While the plastic and waste problem is visible because you see it on the ground, the way people live here is actually much more sustainable than in the Western world. I’ve learned and adapted more to their sustainable lifestyle than they could learn from mine.

For example, I’m very strict about not littering and ensuring our surroundings are clean. But we also only eat what the men catch from the ocean; no one here eats meat and consumption is minimal.

Water is drawn from wells and they use minimal electricity. Even their waste management is impressive. They use their sarongs until they are completely worn out, then repurpose them for cleaning.

Overall, there are many sustainable practices here that we could learn from.

That’s true. As Westerners, we often think of sustainability as something we need to teach others, but in reality, there are many things we can learn from different cultures and communities.

Exactly. When I conduct workshops on sustainability or waste reduction, I always emphasise avoiding plastic waste on the ground.

To be fair, this issue emerged about 20 years ago with modernity, originating not from local villages but from Jakarta, which in turn adopted it from the West.

We introduced plastic without educating people about its impacts. They aren’t aware that burning plastic near children can poison them or that plastic waste doesn’t just disappear.

This knowledge is slowly spreading, but there’s still a long way to go.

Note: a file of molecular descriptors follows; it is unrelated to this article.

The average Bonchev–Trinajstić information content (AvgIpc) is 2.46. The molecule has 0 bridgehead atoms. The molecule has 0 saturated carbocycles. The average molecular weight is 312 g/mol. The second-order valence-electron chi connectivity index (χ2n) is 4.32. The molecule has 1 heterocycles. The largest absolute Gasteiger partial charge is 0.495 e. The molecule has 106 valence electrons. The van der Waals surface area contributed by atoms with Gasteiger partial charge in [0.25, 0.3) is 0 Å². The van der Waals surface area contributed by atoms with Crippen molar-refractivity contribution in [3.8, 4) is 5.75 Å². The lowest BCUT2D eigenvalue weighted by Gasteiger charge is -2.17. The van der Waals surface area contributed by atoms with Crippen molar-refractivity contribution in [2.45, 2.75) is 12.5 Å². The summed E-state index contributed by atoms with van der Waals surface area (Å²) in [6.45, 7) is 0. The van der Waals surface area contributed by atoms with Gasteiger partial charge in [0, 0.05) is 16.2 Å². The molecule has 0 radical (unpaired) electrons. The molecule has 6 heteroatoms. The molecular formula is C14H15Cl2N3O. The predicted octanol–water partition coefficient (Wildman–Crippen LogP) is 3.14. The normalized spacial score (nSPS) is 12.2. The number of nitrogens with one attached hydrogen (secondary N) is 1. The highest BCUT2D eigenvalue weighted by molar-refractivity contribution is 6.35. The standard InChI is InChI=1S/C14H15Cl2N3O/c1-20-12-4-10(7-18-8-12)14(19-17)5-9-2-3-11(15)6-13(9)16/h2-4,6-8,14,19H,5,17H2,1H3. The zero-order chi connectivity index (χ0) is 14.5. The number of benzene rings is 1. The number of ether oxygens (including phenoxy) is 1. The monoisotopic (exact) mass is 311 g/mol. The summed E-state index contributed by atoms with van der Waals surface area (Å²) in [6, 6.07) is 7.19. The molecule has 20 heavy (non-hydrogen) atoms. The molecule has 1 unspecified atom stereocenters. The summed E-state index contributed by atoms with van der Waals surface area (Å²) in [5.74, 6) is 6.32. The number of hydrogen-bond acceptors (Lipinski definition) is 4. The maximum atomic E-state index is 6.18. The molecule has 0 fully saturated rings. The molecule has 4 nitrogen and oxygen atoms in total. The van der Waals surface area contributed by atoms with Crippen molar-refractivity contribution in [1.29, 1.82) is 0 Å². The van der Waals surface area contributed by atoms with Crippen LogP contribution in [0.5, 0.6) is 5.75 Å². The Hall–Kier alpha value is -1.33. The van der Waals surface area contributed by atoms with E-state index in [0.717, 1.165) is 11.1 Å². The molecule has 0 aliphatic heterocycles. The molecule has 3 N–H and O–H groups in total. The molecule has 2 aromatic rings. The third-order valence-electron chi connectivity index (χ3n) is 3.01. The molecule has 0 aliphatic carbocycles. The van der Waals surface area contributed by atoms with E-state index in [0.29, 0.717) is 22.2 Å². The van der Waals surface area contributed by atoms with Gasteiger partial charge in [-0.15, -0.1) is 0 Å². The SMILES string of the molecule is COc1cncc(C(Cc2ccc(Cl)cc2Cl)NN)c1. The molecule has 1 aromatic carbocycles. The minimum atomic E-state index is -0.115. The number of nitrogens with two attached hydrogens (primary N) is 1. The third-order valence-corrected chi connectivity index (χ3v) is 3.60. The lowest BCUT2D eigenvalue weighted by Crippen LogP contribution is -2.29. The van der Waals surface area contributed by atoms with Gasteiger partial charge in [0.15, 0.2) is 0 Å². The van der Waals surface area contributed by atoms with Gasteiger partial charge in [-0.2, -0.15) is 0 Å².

It’s great to have a balanced perspective on sustainability and recognise the positive practices in place here. It seems like your involvement with the community has brought about some positive changes! Do you have big plans for ninē-ninē going forward?

Yes! We’re opening a cafe specialising in Sasak and Lombok cuisine, offering unique dishes like flower curry and seaweed that you won’t find elsewhere.

We’re also creating a space for women to learn sewing, providing free training in exchange for working with us for a year. We would love to revive traditional weaving and natural dyeing techniques that have been lost in South Lombok. Our goal is to have experts teach these skills locally or send trainees to learn them.

We’re going to host our second fashion show featuring handwoven products soon too, so look out for that!

Can’t wait! Last but not least, we were told to ask you about the nature of flirting in Lombok. Given you’re married to a local man, you must have some insider info!

(Laughter) sure.

There are several ways to flirt here and one old-school method, though not as common now, involves smoking.

Guys would start smoking early because it was a way to talk to girls. The guys would bring cigarettes and the girls would carry lighters. 

If a guy liked a girl, he would ask her to light his cigarette. If she liked him back, she would light it. If not, she would say, “Oh, I’m sorry, I left my lighter at home,” or “I didn’t bring a lighter today.” It was a cute way to refuse someone.

Another way to flirt here is with coffee. Making coffee for someone is very flirty. Asking if they want a coffee or just bringing them one out of nowhere is a clear sign of interest.

Thanks for that insight, Lulu. And thanks for chatting with us. Hopefully your husband makes you plenty of coffee now!

Yes, there’s been plenty of coffee making since we met. Thank you very much too. Bye!

You can meet Lulu and learn more about ninē-ninē during our Coco Sambal Coffee Workshop – held every week at our retreats.
You can also follow ninē-ninē online
here or visit their studio the next time you’re in Lombok. Every purchase supports local women and helps preserve the beautiful Sasak culture that we all love!